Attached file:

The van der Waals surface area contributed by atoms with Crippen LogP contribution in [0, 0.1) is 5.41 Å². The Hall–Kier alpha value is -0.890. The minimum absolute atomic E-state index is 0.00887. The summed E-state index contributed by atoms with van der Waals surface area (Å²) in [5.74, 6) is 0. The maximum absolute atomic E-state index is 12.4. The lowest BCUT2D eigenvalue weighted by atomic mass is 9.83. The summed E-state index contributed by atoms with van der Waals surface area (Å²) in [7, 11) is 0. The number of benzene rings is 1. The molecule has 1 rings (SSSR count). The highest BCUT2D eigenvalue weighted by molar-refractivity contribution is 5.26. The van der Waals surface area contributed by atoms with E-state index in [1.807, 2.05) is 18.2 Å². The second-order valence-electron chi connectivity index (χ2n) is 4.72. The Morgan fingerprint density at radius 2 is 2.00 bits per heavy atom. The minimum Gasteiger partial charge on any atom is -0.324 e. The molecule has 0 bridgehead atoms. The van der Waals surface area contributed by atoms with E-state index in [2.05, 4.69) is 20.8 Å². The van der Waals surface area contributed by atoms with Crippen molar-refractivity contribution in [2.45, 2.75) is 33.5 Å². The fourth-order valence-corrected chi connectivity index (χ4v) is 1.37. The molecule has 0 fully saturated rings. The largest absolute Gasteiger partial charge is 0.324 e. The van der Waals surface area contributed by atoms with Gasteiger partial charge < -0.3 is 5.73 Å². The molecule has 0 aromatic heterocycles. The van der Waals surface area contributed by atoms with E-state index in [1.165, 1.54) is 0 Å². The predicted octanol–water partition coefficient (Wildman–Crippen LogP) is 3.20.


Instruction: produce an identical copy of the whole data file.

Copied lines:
The van der Waals surface area contributed by atoms with Crippen LogP contribution in [0, 0.1) is 5.41 Å². The Hall–Kier alpha value is -0.890. The minimum absolute atomic E-state index is 0.00887. The summed E-state index contributed by atoms with van der Waals surface area (Å²) in [5.74, 6) is 0. The maximum absolute atomic E-state index is 12.4. The lowest BCUT2D eigenvalue weighted by atomic mass is 9.83. The summed E-state index contributed by atoms with van der Waals surface area (Å²) in [7, 11) is 0. The number of benzene rings is 1. The molecule has 1 rings (SSSR count). The highest BCUT2D eigenvalue weighted by molar-refractivity contribution is 5.26. The van der Waals surface area contributed by atoms with E-state index in [1.807, 2.05) is 18.2 Å². The second-order valence-electron chi connectivity index (χ2n) is 4.72. The Morgan fingerprint density at radius 2 is 2.00 bits per heavy atom. The minimum Gasteiger partial charge on any atom is -0.324 e. The molecule has 0 bridgehead atoms. The van der Waals surface area contributed by atoms with E-state index in [2.05, 4.69) is 20.8 Å². The van der Waals surface area contributed by atoms with Crippen molar-refractivity contribution in [2.45, 2.75) is 33.5 Å². The fourth-order valence-corrected chi connectivity index (χ4v) is 1.37. The molecule has 0 fully saturated rings. The largest absolute Gasteiger partial charge is 0.324 e. The van der Waals surface area contributed by atoms with Gasteiger partial charge < -0.3 is 5.73 Å². The molecule has 0 aromatic heterocycles. The van der Waals surface area contributed by atoms with E-state index in [1.165, 1.54) is 0 Å². The predicted octanol–water partition coefficient (Wildman–Crippen LogP) is 3.20.